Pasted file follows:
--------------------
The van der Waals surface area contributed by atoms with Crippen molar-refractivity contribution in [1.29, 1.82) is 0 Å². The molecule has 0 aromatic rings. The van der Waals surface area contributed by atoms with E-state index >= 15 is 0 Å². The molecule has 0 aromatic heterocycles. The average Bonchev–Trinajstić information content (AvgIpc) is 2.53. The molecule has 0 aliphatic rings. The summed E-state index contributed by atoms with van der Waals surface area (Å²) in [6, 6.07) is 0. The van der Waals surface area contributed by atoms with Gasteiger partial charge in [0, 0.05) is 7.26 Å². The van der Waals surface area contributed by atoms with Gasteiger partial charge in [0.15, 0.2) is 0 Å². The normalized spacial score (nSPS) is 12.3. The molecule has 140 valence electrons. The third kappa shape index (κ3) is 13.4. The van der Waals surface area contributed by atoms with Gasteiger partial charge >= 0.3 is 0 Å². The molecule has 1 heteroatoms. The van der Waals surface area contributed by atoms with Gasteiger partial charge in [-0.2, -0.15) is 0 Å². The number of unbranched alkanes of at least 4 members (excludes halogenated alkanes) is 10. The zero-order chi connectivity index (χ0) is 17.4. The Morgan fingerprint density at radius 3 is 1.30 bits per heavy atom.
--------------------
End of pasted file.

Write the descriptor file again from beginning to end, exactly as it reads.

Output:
The van der Waals surface area contributed by atoms with Crippen molar-refractivity contribution in [1.29, 1.82) is 0 Å². The molecule has 0 aromatic rings. The van der Waals surface area contributed by atoms with E-state index >= 15 is 0 Å². The molecule has 0 aromatic heterocycles. The average Bonchev–Trinajstić information content (AvgIpc) is 2.53. The molecule has 0 aliphatic rings. The summed E-state index contributed by atoms with van der Waals surface area (Å²) in [6, 6.07) is 0. The van der Waals surface area contributed by atoms with Gasteiger partial charge in [0, 0.05) is 7.26 Å². The van der Waals surface area contributed by atoms with Gasteiger partial charge in [0.15, 0.2) is 0 Å². The normalized spacial score (nSPS) is 12.3. The molecule has 140 valence electrons. The third kappa shape index (κ3) is 13.4. The van der Waals surface area contributed by atoms with Gasteiger partial charge >= 0.3 is 0 Å². The molecule has 1 heteroatoms. The van der Waals surface area contributed by atoms with Gasteiger partial charge in [-0.2, -0.15) is 0 Å². The number of unbranched alkanes of at least 4 members (excludes halogenated alkanes) is 10. The zero-order chi connectivity index (χ0) is 17.4. The Morgan fingerprint density at radius 3 is 1.30 bits per heavy atom.